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Eco‐evolutionary consequences of habitat warming and fragmentation in communities

Abstract : Eco-evolutionary dynamics can mediate species and community responses to habitat warming and fragmentation, two of the largest threats to biodiversity and ecosystems. The eco-evolutionary consequences of warming and fragmentation are typically studied independently, hindering our understanding of their simultaneous impacts. Here, we provide a new perspective rooted in trade-offs among traits for understanding their eco-evolutionary consequences. On the one hand, temperature influences traits related to metabolism, such as resource acquisition and activity levels. Such traits are also likely to have trade-offs with other energetically costly traits, like antipredator defences or dispersal. On the other hand, fragmentation can influence a variety of traits (e.g. dispersal) through its effects on the spatial environment experienced by individuals, as well as properties of populations, such as genetic structure. The combined effects of warming and fragmentation on communities should thus reflect their collective impact on traits of individuals and populations, as well as trade-offs at multiple trophic levels, leading to unexpected dynamics when effects are not additive and when evolutionary responses modulate them. Here, we provide a road map to navigate this complexity. First, we review single-species responses to warming and fragmentation. Second, we focus on consumer–resource interactions, considering how eco-evolutionary dynamics can arise in response to warming, fragmentation, and their interaction. Third, we illustrate our perspective with several example scenarios in which trait trade-offs could result in significant eco-evolutionary dynamics. Specifically, we consider the possible eco-evolutionary consequences of (i) evolution in thermal performance of a species involved in a consumer–resource interaction, (ii) ecological or evolutionary changes to encounter and attack rates of consumers, and (iii) changes to top consumer body size in tri-trophic food chains. In these scenarios, we present a number of novel, sometimes counter-intuitive, potential outcomes. Some of these expectations contrast with those solely based on ecological dynamics, for example, evolutionary responses in unexpected directions for resource species or unanticipated population declines in top consumers. Finally, we identify several unanswered questions about the conditions most likely to yield strong eco-evolutionary dynamics, how better to incorporate the role of trade-offs among traits, and the role of eco-evolutionary dynamics in governing responses to warming in fragmented communities.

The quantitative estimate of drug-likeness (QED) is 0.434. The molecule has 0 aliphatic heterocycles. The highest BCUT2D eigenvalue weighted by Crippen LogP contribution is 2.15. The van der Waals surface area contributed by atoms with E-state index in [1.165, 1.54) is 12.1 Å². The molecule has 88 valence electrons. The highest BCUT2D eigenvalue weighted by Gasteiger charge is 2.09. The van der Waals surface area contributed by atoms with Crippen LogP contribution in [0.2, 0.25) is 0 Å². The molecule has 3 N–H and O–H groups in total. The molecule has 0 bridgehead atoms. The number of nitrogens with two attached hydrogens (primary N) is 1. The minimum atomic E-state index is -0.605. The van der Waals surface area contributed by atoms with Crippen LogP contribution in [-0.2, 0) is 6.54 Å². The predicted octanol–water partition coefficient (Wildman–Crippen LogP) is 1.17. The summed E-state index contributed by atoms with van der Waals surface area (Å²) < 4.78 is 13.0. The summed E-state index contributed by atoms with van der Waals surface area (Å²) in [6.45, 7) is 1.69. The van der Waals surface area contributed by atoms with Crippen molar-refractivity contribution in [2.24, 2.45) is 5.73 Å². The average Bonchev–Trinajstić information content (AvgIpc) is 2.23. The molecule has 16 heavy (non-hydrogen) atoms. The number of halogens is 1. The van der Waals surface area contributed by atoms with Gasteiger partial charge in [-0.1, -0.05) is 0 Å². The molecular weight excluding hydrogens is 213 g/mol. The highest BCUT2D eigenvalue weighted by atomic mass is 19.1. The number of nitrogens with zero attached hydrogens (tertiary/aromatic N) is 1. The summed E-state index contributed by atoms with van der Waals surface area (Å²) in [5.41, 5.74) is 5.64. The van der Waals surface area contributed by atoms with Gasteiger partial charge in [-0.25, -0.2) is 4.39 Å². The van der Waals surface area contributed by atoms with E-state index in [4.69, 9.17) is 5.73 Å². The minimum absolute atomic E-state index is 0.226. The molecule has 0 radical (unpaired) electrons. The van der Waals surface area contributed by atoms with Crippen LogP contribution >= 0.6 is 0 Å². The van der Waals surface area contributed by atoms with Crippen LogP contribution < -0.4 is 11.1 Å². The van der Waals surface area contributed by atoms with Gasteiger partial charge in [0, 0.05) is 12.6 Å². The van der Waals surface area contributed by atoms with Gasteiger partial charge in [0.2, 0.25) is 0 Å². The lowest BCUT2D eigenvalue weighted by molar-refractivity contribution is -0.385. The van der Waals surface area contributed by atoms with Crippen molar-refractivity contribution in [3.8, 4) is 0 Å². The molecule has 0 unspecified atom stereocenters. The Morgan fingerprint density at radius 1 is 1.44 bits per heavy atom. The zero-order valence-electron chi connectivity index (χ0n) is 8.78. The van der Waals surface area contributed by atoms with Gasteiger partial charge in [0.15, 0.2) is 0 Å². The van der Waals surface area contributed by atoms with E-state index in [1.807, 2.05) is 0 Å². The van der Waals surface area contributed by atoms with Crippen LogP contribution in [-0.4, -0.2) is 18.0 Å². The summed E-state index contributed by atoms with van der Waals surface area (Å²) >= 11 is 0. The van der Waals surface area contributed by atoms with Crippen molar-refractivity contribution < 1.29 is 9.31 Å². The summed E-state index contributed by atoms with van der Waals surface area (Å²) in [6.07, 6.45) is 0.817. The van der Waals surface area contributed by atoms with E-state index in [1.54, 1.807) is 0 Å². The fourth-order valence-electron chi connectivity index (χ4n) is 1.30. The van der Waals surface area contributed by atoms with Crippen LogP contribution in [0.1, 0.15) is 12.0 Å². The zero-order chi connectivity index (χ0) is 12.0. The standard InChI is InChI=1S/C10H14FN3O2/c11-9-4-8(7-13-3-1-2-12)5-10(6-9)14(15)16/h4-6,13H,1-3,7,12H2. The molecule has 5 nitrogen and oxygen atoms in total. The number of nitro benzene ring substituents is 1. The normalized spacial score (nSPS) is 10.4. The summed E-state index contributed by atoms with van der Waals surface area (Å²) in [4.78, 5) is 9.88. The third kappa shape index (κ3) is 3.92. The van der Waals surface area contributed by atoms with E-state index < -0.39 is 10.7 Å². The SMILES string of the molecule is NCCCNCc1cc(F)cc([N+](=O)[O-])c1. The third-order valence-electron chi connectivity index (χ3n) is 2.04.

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Contributor : Raymond Schiano <>
Submitted on : Tuesday, August 3, 2021 - 12:23:27 PM
Last modification on : Thursday, September 16, 2021 - 12:12:04 PM




Cara Faillace, Arnaud Sentis, José Montoya. Eco‐evolutionary consequences of habitat warming and fragmentation in communities. Biological Reviews, Wiley, 2021, ⟨10.1111/brv.12732⟩. ⟨hal-03313093⟩



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